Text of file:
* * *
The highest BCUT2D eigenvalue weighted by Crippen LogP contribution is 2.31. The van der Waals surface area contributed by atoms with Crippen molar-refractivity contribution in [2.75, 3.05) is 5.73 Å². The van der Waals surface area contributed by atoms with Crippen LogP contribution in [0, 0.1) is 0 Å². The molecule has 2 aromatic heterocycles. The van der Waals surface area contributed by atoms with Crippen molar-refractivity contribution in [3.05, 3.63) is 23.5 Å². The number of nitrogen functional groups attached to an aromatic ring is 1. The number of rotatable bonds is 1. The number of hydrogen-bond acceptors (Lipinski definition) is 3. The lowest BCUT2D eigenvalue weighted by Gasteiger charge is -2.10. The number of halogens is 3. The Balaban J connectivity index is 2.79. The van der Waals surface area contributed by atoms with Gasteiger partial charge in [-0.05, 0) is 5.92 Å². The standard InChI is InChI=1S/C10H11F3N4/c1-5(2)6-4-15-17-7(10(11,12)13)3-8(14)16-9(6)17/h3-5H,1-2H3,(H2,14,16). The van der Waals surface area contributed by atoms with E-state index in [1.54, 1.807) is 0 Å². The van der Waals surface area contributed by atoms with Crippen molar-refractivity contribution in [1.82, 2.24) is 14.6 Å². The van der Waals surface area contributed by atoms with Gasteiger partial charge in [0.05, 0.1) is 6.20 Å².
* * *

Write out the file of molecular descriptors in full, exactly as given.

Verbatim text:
The highest BCUT2D eigenvalue weighted by Crippen LogP contribution is 2.31. The van der Waals surface area contributed by atoms with Crippen molar-refractivity contribution in [2.75, 3.05) is 5.73 Å². The van der Waals surface area contributed by atoms with Crippen LogP contribution in [0, 0.1) is 0 Å². The molecule has 2 aromatic heterocycles. The van der Waals surface area contributed by atoms with Crippen molar-refractivity contribution in [3.05, 3.63) is 23.5 Å². The number of nitrogen functional groups attached to an aromatic ring is 1. The number of rotatable bonds is 1. The number of hydrogen-bond acceptors (Lipinski definition) is 3. The lowest BCUT2D eigenvalue weighted by Gasteiger charge is -2.10. The number of halogens is 3. The Balaban J connectivity index is 2.79. The van der Waals surface area contributed by atoms with Gasteiger partial charge in [-0.05, 0) is 5.92 Å². The standard InChI is InChI=1S/C10H11F3N4/c1-5(2)6-4-15-17-7(10(11,12)13)3-8(14)16-9(6)17/h3-5H,1-2H3,(H2,14,16). The van der Waals surface area contributed by atoms with E-state index in [1.54, 1.807) is 0 Å². The van der Waals surface area contributed by atoms with Crippen molar-refractivity contribution in [1.82, 2.24) is 14.6 Å². The van der Waals surface area contributed by atoms with Gasteiger partial charge in [0.05, 0.1) is 6.20 Å².